• Americans believe that negotiations end. To Chinese, the negotiation is part-and-parcel of the business relationship. As long as the counterparties are still engaged in business, the negotiation is supposed to continue. What’s the point of taking the time to build a connection if you aren’t going to grow the relationship through continuous give and take?
  • Americans want to decide everything in advance and put procedures ahead of human decisions. Chinese (and most other Asian) negotiators understand that conflict and differences of opinion are inevitable, and their business agreements usually assume that the leaders or concerned parties from each side will work things out informally. American contracts, with their penalty clauses and rigid requirements, are not only insulting and arbitrary, but seem designed to undermine any kind of positive relationship.
  • Americans love deadlines, timetables and schedules, even when there is no business rationale for them. They can be arbitrary and illogical.
  • Most disturbing of all, American negotiators are adversarial and rude. We insist on running everything and taking control of situations that we don’t understand. We are famous for coming to China and trying to sell inappropriate products or services at ridiculous prices. Our technology and designs are nice enough, but we expect people to pay over and over for the same thing – even after their people have figured out how to make the same thing.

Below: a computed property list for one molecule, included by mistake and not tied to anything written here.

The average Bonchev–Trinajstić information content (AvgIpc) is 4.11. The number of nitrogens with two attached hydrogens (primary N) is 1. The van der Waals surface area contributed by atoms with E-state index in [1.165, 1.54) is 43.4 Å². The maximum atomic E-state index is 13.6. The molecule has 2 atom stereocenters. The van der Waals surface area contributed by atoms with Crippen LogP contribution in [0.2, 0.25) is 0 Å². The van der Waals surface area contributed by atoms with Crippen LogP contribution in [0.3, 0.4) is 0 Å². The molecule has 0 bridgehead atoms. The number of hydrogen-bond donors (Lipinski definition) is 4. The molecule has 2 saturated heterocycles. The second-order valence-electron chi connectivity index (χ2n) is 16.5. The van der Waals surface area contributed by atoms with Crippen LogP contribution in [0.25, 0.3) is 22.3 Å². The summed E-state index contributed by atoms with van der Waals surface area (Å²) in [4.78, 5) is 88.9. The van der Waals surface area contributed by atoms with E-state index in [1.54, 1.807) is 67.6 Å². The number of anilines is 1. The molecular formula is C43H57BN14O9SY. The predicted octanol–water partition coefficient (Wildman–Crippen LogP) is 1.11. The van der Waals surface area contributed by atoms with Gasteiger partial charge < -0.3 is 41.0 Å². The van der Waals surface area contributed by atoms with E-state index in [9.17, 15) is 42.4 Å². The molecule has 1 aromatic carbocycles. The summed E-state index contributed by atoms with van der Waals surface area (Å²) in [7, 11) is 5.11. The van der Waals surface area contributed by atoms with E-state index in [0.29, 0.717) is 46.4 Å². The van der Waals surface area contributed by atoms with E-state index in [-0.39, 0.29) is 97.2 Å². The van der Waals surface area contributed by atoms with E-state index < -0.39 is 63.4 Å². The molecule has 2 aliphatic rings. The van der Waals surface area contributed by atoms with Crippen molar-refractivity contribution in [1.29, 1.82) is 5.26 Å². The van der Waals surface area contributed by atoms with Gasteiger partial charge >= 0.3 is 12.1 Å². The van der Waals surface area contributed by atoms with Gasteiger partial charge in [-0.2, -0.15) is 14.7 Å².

According to Hupert, American companies should at least recognize that Chinese companies are “struggling just as hard as you are to successfully manage the yawning gap between your cultures.” Okay….

This post originally appeared on China Law Blog.

Note: This article is the final article in this series.
The 1st part can be found here
The 2nd part can be found here
The 3rd part can be found here

About The Author

Steve Dickinson Steve Dickinson focuses on assisting foreign companies who do business in and with China. He prides himself on working primarily in the ?eal?China: the world of the factories, fish plants, and farms that lie outside of Beijing and Shanghai. Work in these areas requires a command of the Chinese language and an appreciation for the history and culture of China, and Steve possesses both of those in spades. Having lived in China for years, and having mastered both its language and its legal system, Steve? unique expertise makes him an invaluable resource for our clients. His work is done entirely in the Chinese language, which gives him a much deeper and more accurate understanding of the source material than can be obtained through translations or second-hand reports. It also greatly increases efficiency and thereby reduces costs. Steve was named one of Washington State? ? Most Amazing Attorneys?by Washington CEO Magazine and, along with Harris & Moure attorney Dan Harris, Steve was also named one of only three ?ashington State Amazing Lawyers?in International Law. Steve was the first attorney to be invited to China by an independent Bar Association and he has lectured in Chinese at the University of Beijing School of Law and to the Shanghai Bar Association.


The opinions expressed in this article do not necessarily reflect the opinion of ILW.COM.